Do you dread the letter that your child brings home from school announcing the next school trip or field day?  For some parents even an extra £20 for a coach trip and lunch can stretch the budget to its maximum, never mind the overseas trips that seem to get more and more exotic every year.

When overseas travel was rarer, before the advent of package holidays, there was a maxim that ‘travel broadens the mind’.  It’s true that seeing how other cultures live is educational and it’s a wonderful opportunity to learn first-hand.  However, most children have travelled to more places than their parents and certainly than their grandparents did at the same age.

It’s hard to say ‘no’ when all their friends seem to be going and can cause family friction if you can’t or don’t want to afford it.

If it’s just an adventure – like a skiing trip – it can hardly be justified as ‘educational’, but your child is unlikely to see it from your perspective.  It’s tougher if it’s related to their study, so a visit to a place that features in their history lessons or to meet a professional chef to learn about how a kitchen operates for those studying food and nutrition.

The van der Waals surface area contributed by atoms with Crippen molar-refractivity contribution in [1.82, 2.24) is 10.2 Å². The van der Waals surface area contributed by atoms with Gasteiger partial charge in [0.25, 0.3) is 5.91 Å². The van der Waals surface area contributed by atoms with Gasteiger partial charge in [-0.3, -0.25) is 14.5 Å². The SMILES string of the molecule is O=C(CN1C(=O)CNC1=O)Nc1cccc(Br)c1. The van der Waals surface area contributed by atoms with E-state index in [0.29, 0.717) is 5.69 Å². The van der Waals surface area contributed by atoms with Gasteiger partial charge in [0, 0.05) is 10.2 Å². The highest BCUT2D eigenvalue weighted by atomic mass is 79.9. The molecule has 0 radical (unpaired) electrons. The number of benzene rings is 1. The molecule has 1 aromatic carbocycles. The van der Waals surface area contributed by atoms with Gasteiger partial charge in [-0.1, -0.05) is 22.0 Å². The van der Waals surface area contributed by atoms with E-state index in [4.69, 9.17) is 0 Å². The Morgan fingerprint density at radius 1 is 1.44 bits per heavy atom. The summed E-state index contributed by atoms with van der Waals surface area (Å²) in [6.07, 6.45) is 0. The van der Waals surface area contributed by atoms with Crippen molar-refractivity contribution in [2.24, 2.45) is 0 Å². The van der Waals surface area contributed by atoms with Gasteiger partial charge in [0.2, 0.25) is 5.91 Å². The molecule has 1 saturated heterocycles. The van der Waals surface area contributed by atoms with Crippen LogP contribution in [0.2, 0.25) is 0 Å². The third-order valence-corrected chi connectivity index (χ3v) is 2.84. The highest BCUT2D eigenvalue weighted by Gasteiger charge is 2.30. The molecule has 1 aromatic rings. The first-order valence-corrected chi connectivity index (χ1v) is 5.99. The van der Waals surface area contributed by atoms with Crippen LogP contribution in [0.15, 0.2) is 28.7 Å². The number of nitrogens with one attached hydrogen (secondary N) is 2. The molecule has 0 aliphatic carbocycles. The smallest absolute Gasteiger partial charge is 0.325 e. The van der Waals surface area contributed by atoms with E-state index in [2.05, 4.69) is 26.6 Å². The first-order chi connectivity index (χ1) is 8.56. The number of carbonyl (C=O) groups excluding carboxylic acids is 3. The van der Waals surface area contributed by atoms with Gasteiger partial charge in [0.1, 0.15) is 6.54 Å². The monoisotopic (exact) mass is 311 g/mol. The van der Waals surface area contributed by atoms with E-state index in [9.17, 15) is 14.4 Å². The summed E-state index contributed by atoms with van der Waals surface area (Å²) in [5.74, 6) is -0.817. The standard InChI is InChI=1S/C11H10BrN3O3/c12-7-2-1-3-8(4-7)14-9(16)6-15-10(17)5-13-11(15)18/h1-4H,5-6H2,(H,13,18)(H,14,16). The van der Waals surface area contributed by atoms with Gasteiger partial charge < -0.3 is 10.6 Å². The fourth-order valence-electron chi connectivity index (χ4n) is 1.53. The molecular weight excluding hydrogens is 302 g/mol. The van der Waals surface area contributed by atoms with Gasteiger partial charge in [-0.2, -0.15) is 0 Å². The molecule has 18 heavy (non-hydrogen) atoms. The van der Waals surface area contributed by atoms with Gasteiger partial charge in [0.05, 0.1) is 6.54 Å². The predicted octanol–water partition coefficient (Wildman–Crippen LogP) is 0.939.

Some school trips – even for state school pupils – go further afield, some have been to New Zealand, Korea, Africa and other far flung places.  The cost of these can run to several thousand pounds – often more than the cost of the family’s annual holiday.

Get informed and take positive action:

  • Talk to the school, perhaps during a parent-teacher event, about future plans for field trips to find out how important the trip is in relation to your child’s study.
  • If you are active in the parent-teacher association it’s a good place to discuss the issue of affordability for all families.
  • Find out what the alternatives are for children who are not able to go on a field trip or overseas visit.
  • If it comes down to a choice of a family holiday OR letting one child go on an expensive school trip, could the family holiday provide the opportunity for similar learning?
  • It may be possible for children to fund or contribute to their own trip by earning money in some way, whether it’s car-washing, lawn-mowing, clearing leaves, weeding or other work as a fundraising activity, similar to charity fundraising treks.

Try to help your child to understand that, if the answer is ‘no’, it’s not because you don’t want them to enjoy the opportunity, it’s simply a matter of balancing the family budget.  Let them know you appreciate their understanding.